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  1. #1
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    Pleating challenges #1: dealing with a too-wide central stripe

    Hi folks

    I thought that maybe I'd make a post every time I ran across a pleating challenge so that those of you who are new to making kilts can see how a kiltmaker deals with "issues" and so that others who make kilts can chime in on how they would have solved the same problem. So, I hope that you don't hesitate to offer other solutions and to say, hey, Barb, there's a much better/easier way to deal with it!

    Ok. So here's the first challenge. The tartan (pic below) is the Bell tartan, Dalgliesh weave. Beautiful tartan - makes a terrific looking kilt. But, here's the problem. The triple yellow stripe is about an inch across, and the central portion (blue-yellow-blue) is about 1/2". If you tried to put the whole triple stripe into one pleat, the pleats would have to be at least an inch across. That's pretty big for most kilts, and, given the sett size of 6 3/4", would mean that you'd probably be able to get only 6-7 yards into the kilt. But the central blue-yellow-blue is too narrow for a single pleat. If you choose to make a more normal size pleat (3/4"-7/8" at the hips) and center the yellow stripe in pleat, you'd need to split the outside yellow stripes. If there's any taper in the pleat from hip to waist, part of the yellow stripe will vanish. You _could_ put the center yellow stripe along one edge of a pleat and have the adjacent pleat not have the center yellow stripe, but, technically, a central element (pivot) should be centered in a pleat. Grrr.

    Here's what I did, and I think it's a decent solution, although it requires really precision pleating. I decided to put half the yellow trio into one pleat and half in the other, splitting the narrow central yellow stripe. I basted the fold before I pinned the pleat so that it would stay at exactly half the stripe and not wander. Then I was just careful about stitching so that half the yellow stripe was on each side of the seam. This solution also requires careful pressing of the pleat below the bottom of the fell.

    If this were going to be the center back of the kilt, this kilt would have an _even_ number of pleats, because the center of the kilt back actually lies between pleats. I chose instead to center the red stripe (for an odd number of pleats), which gave me only two repeats of the triple yellow stripe to have to deal with in the back of the kilt.

    If someone has a better solution, I hope you'll let us know!!

    Cheers,

    Barb



    Last edited by Barb T; 30th June 17 at 02:26 PM.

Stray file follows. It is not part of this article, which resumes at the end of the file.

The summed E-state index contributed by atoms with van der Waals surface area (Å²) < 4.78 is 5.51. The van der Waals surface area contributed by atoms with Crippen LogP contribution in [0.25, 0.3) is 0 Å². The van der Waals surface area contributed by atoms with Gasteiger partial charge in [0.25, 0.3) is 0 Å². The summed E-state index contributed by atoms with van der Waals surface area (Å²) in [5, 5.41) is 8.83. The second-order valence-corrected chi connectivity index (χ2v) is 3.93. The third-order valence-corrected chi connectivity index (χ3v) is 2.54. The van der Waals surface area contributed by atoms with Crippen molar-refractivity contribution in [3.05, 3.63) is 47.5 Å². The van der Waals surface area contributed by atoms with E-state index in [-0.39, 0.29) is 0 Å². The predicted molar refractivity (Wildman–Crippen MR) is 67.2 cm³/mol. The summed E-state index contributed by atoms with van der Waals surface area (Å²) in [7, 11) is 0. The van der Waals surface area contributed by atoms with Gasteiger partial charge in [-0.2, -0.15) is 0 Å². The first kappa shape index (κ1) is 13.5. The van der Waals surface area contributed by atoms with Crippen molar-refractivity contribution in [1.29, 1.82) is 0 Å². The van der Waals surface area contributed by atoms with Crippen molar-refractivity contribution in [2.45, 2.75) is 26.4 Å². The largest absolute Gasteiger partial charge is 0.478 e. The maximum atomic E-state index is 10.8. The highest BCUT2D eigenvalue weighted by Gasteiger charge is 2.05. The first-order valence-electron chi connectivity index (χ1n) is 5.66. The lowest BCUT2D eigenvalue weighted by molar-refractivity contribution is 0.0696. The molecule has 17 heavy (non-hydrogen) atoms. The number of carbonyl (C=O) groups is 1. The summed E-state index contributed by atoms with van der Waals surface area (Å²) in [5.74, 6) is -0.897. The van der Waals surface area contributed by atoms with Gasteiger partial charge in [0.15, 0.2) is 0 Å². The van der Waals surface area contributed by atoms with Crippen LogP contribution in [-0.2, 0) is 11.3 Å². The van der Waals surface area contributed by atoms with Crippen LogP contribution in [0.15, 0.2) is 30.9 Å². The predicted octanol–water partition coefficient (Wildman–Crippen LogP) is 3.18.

2. #2
    Chef is offline Oops, it seems this member needs to update their email address
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    Very impressive splitting the yellow stripe!

    Is this a tartan that is better to choose a stripe to pleat to, for the reasons you mentioned above?

  3. #3
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    Actually, this would be a nightmare to pleat to the stripe. You couldn't use the triple yellow, and the green-red-green is just under 5/8". On a typical kilt, you'd need a pleat that would be wide enough at the hips to include some of the black, but the black could vanish toward the waist if the pleats had any taper, juxtaposing green against green at the waist, and black against black at the hips.

    It would only work if you were willing to have fairly wide pleats or if the pleats didn't have any taper.

    Barb

  4. #4
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    Barb
    Does your head hurt after figuring this out. I like the look, it is a beautiful job.

  5. #5
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    My head mostly hurts from banging it against the wall wondering why someone designed a tartan this way in the first place......!

    B

  6. #6
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    Wow, I got a little vertigo just reading your description. In pleating terms it appears that three is not a magic number (especially a wide three). Very informative and enlightening. Thanks for sharing your solution.

  7. #7
    Chef is offline Oops, it seems this member needs to update their email address
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    Quote Originally Posted by Barb T. View Post
    My head mostly hurts from banging it against the wall wondering why someone designed a tartan this way in the first place......!

    B
    I'm guessing most tartans get designed by people who don't sew kilts.

  8. #8
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    Barb, you are a talented lady. That is a beautiful job, pleating that tartan. My head hurt just reading about it.
    "A day spent in the fields and woods, or on the water should not count as a day off our allotted number upon this earth."
    Jerry, Kilted Old Fart.

  9. #9
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    Great job as usual Barb - a question if you don't mind.

    How do you taper to the pleats holding the triple yellow stripe?

  10. #10
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    Barb,
    You are VERY cool! Thanks for looking out for us!

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